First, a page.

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I didn't know how to be succinct with my actual question in the title. My question is, how did he separate the components of the actual velocity of stars from that of the velocity due to recession (due to an expanding universe)?

Most of the explanations I come across talk about redshift. I think I understand the what and how of the concept of redshift. But I fail to see how redshift alone could account for the velocity due to an expanding universe. Presumably, notwithstanding expansion of space, all the stars in the sample space would have their own velocities in all directions. So how did he tease out the component of velocity due to expansion alone?

A related confusion I have is regarding the luminosity. In order to ascertain that there's a redshift, one first needs to know the actual spectrum of the star (or the surface temperature of the star). How did Hubble know that? I also read that Hubble compared the spectrum of these stars with that of a candle light's spectrum. How did this comparison help him?

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  • $\begingroup$ You need in addition some characteristic features on the spectrum such as lines. $\endgroup$ – user178876 Jan 25 '19 at 5:36
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First, Hubble and his collaborators were measuring the velocities of galaxies, each made up of about a billion stars or more. Their measurements did not distinguish between the cosmological redshift and the redshift due to 'peculiar velocity', that is the motions of the stars not due to expansion. They were fortunate, however, that the expansion of the Universe is fast enough that the cosmological redshift is much larger than the peculiar redshift for most galaxies which they could measure at the time. The typical spread of velocities of stars within the galaxies they were looking at are $100-300\,{\rm km}\,{\rm s}^{-1}$, this mainly contributes to a broadening of the spectral lines of the galaxy as the lines of many individual stars with slightly different velocities overlap. The galaxies themselves can have peculiar velocities of a few hundred ${\rm km}\,{\rm s}^{-1}$, or slightly more for those in galaxy clusters, up to $2000\,{\rm km}\,{\rm s}^{-1}$ or so in the most extreme cases.

The velocities on Hubble's original distance-velocity diagram are up to about $1000\,{\rm km}\,{\rm s}^{-1}$, and have a reasonably clear trend with distance. The limiting factor in the maximum velocity shown on the plot was actually not the velocities, but the distances; they had already measured velocities of almost $4000\,{\rm km}\,{\rm s}^{-1}$. They suspected these high velocity galaxies were further away based on their sizes and luminosities, but had no means at the time of making more accurate distance measurements for these objects. If you read the original papers, the tone is pretty tentative - it was clear that it would be pretty strange for galaxies to happen to be receding from us in all directions by chance, and the possibility of a link to "de Sitter's theory" was clear, but they cautioned that they felt more measurements were needed to solidify the result. To sum it up, they suspected that what they were seeing was due to cosmological expansion, and that this was the dominant component of their measured velocities, i.e. the peculiar velocities are "negligible", to speak loosely.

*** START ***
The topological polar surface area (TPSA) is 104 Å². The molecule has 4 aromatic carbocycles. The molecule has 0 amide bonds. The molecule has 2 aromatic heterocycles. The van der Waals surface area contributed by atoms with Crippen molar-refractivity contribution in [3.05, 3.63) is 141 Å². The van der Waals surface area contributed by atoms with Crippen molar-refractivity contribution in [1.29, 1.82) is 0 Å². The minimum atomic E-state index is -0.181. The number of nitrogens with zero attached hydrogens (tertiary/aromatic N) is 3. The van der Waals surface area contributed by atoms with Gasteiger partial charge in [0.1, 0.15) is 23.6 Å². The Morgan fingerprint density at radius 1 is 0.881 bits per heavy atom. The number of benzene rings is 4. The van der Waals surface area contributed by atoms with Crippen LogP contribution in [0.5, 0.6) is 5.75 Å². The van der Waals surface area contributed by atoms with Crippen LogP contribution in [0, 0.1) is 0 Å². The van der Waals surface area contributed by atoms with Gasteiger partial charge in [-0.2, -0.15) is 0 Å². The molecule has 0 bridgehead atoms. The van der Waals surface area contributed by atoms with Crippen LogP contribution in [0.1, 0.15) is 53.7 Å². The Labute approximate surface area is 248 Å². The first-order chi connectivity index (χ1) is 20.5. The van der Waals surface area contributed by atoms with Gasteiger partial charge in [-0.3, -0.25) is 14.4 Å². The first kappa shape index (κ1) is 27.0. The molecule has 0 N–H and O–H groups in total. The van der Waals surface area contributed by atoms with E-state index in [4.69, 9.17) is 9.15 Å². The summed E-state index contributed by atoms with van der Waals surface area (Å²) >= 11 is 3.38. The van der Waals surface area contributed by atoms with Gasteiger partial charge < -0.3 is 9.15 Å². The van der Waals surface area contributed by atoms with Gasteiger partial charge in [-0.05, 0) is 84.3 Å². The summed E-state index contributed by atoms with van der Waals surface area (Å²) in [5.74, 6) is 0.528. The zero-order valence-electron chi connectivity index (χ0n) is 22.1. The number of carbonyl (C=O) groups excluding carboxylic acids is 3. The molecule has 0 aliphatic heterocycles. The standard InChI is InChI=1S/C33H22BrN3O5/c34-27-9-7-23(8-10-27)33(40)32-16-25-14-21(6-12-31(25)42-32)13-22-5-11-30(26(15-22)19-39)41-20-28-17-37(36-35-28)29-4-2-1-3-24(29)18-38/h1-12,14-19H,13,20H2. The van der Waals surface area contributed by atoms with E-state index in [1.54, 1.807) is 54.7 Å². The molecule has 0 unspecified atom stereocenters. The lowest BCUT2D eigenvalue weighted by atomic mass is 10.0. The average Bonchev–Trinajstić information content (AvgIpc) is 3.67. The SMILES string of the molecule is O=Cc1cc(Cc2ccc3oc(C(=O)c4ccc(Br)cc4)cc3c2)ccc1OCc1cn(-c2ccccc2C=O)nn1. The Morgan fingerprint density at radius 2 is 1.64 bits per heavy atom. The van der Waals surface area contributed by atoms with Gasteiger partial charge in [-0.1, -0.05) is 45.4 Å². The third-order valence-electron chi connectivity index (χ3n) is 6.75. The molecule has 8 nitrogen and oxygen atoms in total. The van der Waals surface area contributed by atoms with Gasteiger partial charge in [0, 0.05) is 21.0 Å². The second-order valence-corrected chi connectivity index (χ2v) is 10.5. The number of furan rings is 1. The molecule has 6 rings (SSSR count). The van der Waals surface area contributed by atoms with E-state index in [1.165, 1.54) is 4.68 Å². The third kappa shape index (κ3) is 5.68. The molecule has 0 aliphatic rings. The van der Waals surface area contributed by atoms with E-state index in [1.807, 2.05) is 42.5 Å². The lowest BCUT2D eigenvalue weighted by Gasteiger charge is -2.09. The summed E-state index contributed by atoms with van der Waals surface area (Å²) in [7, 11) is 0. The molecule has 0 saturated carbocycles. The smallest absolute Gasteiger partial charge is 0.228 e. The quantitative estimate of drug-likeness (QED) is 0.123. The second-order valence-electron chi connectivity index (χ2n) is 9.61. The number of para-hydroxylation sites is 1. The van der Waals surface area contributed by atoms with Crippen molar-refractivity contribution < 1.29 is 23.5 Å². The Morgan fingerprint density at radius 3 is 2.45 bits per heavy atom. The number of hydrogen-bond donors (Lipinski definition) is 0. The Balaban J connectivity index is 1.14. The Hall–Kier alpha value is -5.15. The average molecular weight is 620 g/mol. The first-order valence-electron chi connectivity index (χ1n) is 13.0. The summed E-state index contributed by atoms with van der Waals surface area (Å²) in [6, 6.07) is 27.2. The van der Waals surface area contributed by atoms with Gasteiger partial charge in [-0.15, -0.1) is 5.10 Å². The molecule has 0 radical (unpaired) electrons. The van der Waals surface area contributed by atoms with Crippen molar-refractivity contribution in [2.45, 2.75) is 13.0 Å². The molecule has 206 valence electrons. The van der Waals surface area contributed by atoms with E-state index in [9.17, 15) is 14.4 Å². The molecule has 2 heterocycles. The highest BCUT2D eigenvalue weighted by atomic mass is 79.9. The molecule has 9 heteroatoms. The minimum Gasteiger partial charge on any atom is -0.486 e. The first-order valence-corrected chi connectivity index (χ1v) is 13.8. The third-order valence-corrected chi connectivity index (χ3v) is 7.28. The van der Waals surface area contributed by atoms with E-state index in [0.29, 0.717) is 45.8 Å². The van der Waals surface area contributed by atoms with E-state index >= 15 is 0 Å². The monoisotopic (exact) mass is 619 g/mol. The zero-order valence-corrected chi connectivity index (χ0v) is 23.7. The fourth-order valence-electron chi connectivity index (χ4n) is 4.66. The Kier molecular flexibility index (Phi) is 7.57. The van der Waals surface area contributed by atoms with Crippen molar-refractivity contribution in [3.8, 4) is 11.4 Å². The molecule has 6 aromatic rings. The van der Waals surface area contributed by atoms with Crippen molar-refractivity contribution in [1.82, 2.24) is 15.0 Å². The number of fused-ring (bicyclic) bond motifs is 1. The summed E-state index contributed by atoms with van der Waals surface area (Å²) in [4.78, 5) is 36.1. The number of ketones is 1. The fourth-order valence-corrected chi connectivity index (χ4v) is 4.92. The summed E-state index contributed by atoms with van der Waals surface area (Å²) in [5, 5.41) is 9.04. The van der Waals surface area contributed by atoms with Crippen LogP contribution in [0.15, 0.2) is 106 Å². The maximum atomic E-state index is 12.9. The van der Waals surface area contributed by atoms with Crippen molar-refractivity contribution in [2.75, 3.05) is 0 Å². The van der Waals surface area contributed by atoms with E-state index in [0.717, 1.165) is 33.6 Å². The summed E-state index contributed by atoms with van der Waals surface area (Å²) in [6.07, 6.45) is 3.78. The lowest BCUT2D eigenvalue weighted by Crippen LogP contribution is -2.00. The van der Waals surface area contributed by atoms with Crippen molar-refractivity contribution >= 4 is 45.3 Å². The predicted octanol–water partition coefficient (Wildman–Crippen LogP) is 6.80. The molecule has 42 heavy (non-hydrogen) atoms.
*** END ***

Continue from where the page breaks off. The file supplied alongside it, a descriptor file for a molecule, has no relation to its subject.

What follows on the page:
You're right that to measure the redshift, you first need to know the intrinsic wavelength of the spectral line in question. The original papers are surprisingly a bit vague about the specific lines used, saying only that they were stellar absorption lines and that they used more than one per galaxy. Measurements of velocities from lines were fairly routine by this time, so I guess they didn't feel a need to elaborate on all the details; the distance measurements being the more cutting edge part of the work, they elaborate much more on these. Presumably they would be using the strongest lines, at a guess maybe Calcium, Sodium or Magnesium lines. People had already worked out from the solar spectrum and spectra of stars in our galaxy which lines were typical for stars, and since galaxies are made of stars they were expected to have more or less the same spectral features. Given 2-3 lines that are expected to be among a small handful of typical strong lines, it's not too hard to identify them based on the relative wavelengths, their rest wavelengths then being known from arc lamp measurements in the lab.

References for the above are the original paper by Hubble and a related paper by Humason, who did many of the spectral measurements.

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